Sen. Mark Pryor (D., Ark.) could face a Medicare Advantage problem in his Arkansas reelection bid, according to a new poll released by the American Action Network.
The statewide survey of likely voters found widespread concern about President Barack Obama’s health care law, which will cut spending for Medicare Advantage, a government-subsidized privately managed health care program for seniors.
Seventy-one percent of respondents said they opposed cuts to Medicare Advantage; only 8 percent said they approved.
The poll’s emphasis on the Medicare Advantage cuts is the latest sign that Republicans will make the president’s signature health care legislation a major theme in the 2014 midterms.
While Pryor says he is against the Medicare Advantage reductions and recently sent a letter to the Obama administration opposing them, Republicans say he supported the cuts by voting for Obamacare.
Pryor’s Republican challenger, Rep. Tom Cotton, has already started targeting the incumbent on the Medicare Advantage issue.
If Republicans can successfully link Pryor to the Medicare Advantage cuts mandated by Obamacare, it would pose significant problems for the incumbent, according to the AAN poll. 77 percent of respondents said they would be less likely to support a member of Congress who supported Medicare Advantage cuts.
"How would Obamacare’s new cuts to Medicare Advantage play in Arkansas? They’d go over like a lead balloon," said AAN Communications Director Dan Conston. "Arkansas voters are clear as day: they don’t want Medicare Advantage cut."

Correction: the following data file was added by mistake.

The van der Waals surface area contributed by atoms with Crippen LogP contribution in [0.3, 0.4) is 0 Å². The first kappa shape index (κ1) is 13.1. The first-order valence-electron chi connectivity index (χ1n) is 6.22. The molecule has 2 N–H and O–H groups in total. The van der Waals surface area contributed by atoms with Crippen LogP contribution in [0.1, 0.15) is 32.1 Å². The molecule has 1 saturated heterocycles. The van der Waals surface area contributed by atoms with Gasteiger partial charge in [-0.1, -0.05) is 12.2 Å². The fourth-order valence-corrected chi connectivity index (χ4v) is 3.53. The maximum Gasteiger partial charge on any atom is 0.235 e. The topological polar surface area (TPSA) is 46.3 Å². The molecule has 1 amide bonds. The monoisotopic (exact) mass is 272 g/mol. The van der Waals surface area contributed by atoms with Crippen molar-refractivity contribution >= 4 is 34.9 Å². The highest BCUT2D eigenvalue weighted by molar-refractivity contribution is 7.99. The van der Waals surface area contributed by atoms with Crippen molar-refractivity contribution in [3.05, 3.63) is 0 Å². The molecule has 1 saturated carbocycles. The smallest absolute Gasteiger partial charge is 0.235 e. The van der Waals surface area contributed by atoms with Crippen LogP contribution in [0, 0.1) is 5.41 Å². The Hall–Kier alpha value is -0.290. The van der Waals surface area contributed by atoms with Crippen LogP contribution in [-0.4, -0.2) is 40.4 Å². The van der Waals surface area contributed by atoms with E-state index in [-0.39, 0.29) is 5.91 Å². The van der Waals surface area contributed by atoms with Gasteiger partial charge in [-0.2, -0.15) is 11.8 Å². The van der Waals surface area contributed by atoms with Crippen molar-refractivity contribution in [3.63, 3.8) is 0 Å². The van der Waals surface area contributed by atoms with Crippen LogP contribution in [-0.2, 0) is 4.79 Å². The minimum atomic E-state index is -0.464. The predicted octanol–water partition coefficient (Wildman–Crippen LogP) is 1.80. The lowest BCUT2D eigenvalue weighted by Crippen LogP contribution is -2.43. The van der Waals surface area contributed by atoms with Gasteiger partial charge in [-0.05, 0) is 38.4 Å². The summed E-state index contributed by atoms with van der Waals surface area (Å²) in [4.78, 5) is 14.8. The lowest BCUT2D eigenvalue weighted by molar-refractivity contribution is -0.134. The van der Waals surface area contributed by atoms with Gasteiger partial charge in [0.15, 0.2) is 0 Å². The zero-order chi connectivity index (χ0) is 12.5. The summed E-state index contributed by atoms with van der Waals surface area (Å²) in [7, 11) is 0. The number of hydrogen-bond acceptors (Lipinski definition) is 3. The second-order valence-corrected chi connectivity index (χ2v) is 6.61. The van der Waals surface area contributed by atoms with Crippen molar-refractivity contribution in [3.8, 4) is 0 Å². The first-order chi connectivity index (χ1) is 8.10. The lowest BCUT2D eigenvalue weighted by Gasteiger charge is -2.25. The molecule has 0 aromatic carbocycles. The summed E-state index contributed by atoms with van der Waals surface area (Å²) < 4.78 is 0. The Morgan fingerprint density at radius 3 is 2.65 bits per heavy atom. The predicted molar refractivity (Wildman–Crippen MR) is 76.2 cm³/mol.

Obama’s health care law as a whole remains unpopular in the state.
Fifty-nine percent of respondents said they would be more likely to vote for a Senate candidate who is calling for a "full repeal and replacement" of Obamacare, while 23 percent said they would be more likely to back the candidate who supported Obamacare but wants minor changes to the law.
The AAN poll also quoted Pryor directly in one question, asking likely voters if they would be more or less likely to support a candidate who said that Obamacare would "protect and expand an individual's choice of doctors and insurance plans without any government interference."
Sixty percent said they would be less likely to support a candidate who made such a statement, and 20 percent said more likely.
The live-operator poll was conducted by Harper Polling between March 11 and 12. It has a margin of error of +/- 4.14 percent.